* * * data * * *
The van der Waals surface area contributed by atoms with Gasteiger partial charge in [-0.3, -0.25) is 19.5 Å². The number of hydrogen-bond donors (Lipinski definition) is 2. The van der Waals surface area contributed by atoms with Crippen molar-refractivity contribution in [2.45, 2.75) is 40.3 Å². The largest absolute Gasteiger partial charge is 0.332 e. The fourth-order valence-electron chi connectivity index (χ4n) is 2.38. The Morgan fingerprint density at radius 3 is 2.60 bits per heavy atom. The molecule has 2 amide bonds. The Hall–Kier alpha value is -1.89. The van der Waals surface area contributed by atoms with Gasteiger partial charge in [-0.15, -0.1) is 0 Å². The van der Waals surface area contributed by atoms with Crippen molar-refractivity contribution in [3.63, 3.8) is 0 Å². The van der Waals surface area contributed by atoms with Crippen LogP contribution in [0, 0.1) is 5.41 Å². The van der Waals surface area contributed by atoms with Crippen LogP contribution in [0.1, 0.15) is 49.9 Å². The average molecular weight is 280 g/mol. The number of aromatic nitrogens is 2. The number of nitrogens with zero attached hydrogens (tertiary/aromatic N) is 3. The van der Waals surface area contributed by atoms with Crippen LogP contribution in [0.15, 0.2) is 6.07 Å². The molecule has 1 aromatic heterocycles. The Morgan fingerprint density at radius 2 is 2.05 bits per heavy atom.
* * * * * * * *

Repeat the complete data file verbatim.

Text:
The van der Waals surface area contributed by atoms with Gasteiger partial charge in [-0.3, -0.25) is 19.5 Å². The number of hydrogen-bond donors (Lipinski definition) is 2. The van der Waals surface area contributed by atoms with Crippen molar-refractivity contribution in [2.45, 2.75) is 40.3 Å². The largest absolute Gasteiger partial charge is 0.332 e. The fourth-order valence-electron chi connectivity index (χ4n) is 2.38. The Morgan fingerprint density at radius 3 is 2.60 bits per heavy atom. The molecule has 2 amide bonds. The Hall–Kier alpha value is -1.89. The van der Waals surface area contributed by atoms with Gasteiger partial charge in [-0.15, -0.1) is 0 Å². The van der Waals surface area contributed by atoms with Crippen molar-refractivity contribution in [3.63, 3.8) is 0 Å². The van der Waals surface area contributed by atoms with Crippen LogP contribution in [0, 0.1) is 5.41 Å². The van der Waals surface area contributed by atoms with Crippen LogP contribution in [0.1, 0.15) is 49.9 Å². The average molecular weight is 280 g/mol. The number of aromatic nitrogens is 2. The number of nitrogens with zero attached hydrogens (tertiary/aromatic N) is 3. The van der Waals surface area contributed by atoms with Crippen LogP contribution in [0.15, 0.2) is 6.07 Å². The molecule has 1 aromatic heterocycles. The Morgan fingerprint density at radius 2 is 2.05 bits per heavy atom.